The train from Shibi in Guanghzou to Hong Kong will reach speeds of 217 mph before arriving at a 15-story atrium topped by impossibly thin ribbons of solid roof alternating with glass.
This is the $8.6 billion West Kowloon Terminus, fed by 88 miles of high-speed rail. The package was commissioned in 2009, began construction this year and will start receiving passengers in 2015. And it's not the only eye-opening rail project in progress today.
In London, builders are preparing to tunnel a length of 13 miles under the city's center for the eight-station Crossrail project. It will move about 200 million passengers annually beneath one of the most intensively built urban areas in the world. The $25 billion undertaking remains intact despite British budget cuts.
By comparison, the 9-mile Hudson River tunnel project that New Jersey Gov. Chris Christie canceled in October seems puny. Christie dropped it because he claimed the $8.7 billion budget would rise as high as $14 billion. The message: One of the wealthiest states in the country can't manage a major infrastructure project.
It wasn't a lavish design. The tunnel would dump 45,000 peak-hour passengers on a long, nondescript concourse deep below the streets of midtown Manhattan, leading to a bleak 14-story ascent on cramped stacks of escalators.
The governor's small thinking is shared by newly elected governors and members of Congress who have pledged to cut rail investments, even projects already approved. Meanwhile, the tax-cut package just signed into law leaves little room for direct investment.
So does the United States have the will to do anything about its sclerotic transportation systems?
Unlike almost every other developed nation, the United States has no national transportation strategy. The nation fails to raise taxes that are supposed to pay for roads and rails. Gasoline taxes, for example, cover only about 50 percent of road projects, much lower than in the past, according to recent Federal Highway Administration figures.
America certainly isn't developing the design, construction and management capacity to build on a large scale to global standards.
Looking at renderings of the West Kowloon Terminus, I see giant roof-supporting columns that ascend through the 600-foot-long atrium like intertwined tree limbs. From the exterior, the heavily planted roof, threaded with walkways, curves in a great U around a parklike plaza, which will lead to the West Kowloon Cultural District, a waterfront complex of parks and arts institutions that will rise just to the south.
I am willing to bet that the 15-track station's 4.6 million square feet of engineering bravura couldn't be built by any U.S. contractor. Some of the largest public-infrastructure building agencies in the U.S. shred schedules and bust budgets with depressing regularity.
The budget for the Port Authority of New York and New Jersey's PATH Terminal at ground zero ballooned to $3.2 billion from $2 billion, according to the Port Authority. The Metropolitan Transit Authority's upgraded Fulton Street transit interchange has risen to $1.4 billion from $750 million in 2004, according to the MTA.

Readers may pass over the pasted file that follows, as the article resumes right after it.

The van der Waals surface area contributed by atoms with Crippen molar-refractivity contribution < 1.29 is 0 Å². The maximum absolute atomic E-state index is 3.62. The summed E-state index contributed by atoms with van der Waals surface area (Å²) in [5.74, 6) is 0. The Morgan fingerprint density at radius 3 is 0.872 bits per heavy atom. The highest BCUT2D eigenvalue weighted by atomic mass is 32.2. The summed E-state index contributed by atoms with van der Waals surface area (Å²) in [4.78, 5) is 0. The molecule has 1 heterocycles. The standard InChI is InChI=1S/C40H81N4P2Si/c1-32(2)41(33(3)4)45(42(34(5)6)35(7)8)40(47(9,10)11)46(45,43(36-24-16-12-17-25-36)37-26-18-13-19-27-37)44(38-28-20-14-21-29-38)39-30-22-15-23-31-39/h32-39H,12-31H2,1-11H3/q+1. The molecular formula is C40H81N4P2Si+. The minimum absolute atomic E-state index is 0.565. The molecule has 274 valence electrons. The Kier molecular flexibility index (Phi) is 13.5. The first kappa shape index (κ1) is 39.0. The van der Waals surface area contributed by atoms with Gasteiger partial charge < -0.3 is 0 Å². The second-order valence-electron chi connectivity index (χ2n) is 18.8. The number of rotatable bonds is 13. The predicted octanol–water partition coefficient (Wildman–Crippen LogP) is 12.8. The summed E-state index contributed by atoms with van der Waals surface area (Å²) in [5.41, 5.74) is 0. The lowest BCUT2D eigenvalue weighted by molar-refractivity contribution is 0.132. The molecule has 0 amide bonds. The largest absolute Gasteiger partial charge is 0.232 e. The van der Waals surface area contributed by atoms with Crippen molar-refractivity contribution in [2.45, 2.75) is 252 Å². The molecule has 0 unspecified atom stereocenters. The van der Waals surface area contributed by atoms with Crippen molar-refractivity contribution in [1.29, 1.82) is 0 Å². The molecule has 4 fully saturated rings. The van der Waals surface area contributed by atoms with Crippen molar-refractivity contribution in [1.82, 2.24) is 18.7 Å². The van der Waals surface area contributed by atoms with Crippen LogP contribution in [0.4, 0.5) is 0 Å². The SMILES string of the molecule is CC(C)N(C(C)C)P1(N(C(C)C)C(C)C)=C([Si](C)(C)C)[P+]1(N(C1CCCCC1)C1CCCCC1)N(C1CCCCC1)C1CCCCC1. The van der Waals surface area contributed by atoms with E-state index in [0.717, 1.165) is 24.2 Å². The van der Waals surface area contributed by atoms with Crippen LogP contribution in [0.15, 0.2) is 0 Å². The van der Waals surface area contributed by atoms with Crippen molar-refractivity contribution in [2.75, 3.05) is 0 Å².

How do they do it in Hong Kong? Labor costs are much lower in China, of course, and the government doesn't have to observe the extensive public-consultation niceties that slow projects in the United States and Europe. Still, that's hardly the whole story.
U.S. architect Andrew Bromberg, 42, is leading the West Kowloon Terminus design for Aedas, a 39-office architecture giant.
"The design process is not radically different than in the States," he said. "But decisions are made quicker, and there's less fear because megaprojects are commonplace in this part of the world."
Bromberg went on to describe a gigantic team effort of a kind I have never seen in the United States, organized by MTR, the government-led public railway company.
"They brought our 100 people into a large office space with the engineers of all disciplines and their local and in-house architects. It was a big think tank where most of the production was done."
Cost-estimating companies "constantly monitored quantities of materials and building systems," he said. His firm even developed alternative designs in parallel so that they could be compared for cost and performance with the original.
"That's phenomenal, given the 21 months from start of work to bidding," said Bromberg. A work of similar scope might take four years or more to design in Europe or the United States.
Global firms like Bromberg's can take advantage of rapidly advancing building technology and computer-aided design. They help make complex assemblies easier to construct and their costs easier to track. U.S. firms can't ride this wave of innovation if they have no projects to apply it to.
Once the United States recognizes that it needs diversified and integrated air, rail and road transportation, it could well end up importing the technologies, products and expertise it has failed to develop. Already talented architects like Bromberg, as well as engineers, builders and managers, are taking their acumen to places more welcoming.